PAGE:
In 1904, as the Russo-Japanese War deepened, Asia was parceled out to rising powers and the Korean empire was annexed by Japan. Facing war and the loss of their nation, more than a thousand Koreans left their homes to seek possibility elsewhere—in unknown Mexico.After a long sea voyage, these emigrants—thieves and royals, priests and soldiers, orphans and entire families—disembark with the promise of land. Soon they discover the truth: they have been sold into indentured servitude.Aboard ship, an orphan, Ijeong, fell in love with the daughter of a noble; separated when the various haciendados claim their laborers, he vows to find her. After years of working in the punishing heat of the henequen fields, the Koreans are caught in the midst of a Mexican revolution. Some flee with Ijeong to Guatemala, where they found a New Korea amid Mayan ruins.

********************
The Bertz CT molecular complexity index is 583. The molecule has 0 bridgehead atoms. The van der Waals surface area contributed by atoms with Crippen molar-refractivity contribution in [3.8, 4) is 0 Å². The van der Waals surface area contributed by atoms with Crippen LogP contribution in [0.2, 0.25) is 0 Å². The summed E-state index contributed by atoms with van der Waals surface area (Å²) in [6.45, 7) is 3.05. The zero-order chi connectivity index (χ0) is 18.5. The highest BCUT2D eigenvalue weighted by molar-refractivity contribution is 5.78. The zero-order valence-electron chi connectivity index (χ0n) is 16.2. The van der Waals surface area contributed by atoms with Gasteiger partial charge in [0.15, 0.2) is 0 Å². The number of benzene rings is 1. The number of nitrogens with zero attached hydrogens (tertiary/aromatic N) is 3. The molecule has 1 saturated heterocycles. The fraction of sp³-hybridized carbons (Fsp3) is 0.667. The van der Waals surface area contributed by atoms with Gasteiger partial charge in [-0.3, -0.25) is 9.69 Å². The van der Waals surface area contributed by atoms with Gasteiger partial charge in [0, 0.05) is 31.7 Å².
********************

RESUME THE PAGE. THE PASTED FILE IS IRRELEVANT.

A tale of star-crossed love, political turmoil, and the dangers of seeking freedom in a new world, Black Flower is an epic story based on a little-known moment in history.
This narrator was excellent. He made the text engaging. The story itself vacillated between several narratives but was an interesting composition in that the climax came early on in the first part and everything else seemed like fall out though it real is only something to ascertain at the end. The story is historical fiction and does a great job of blending cultures and giving a good background of both. I listened to this as an American with limited background information of Korea or Mexico.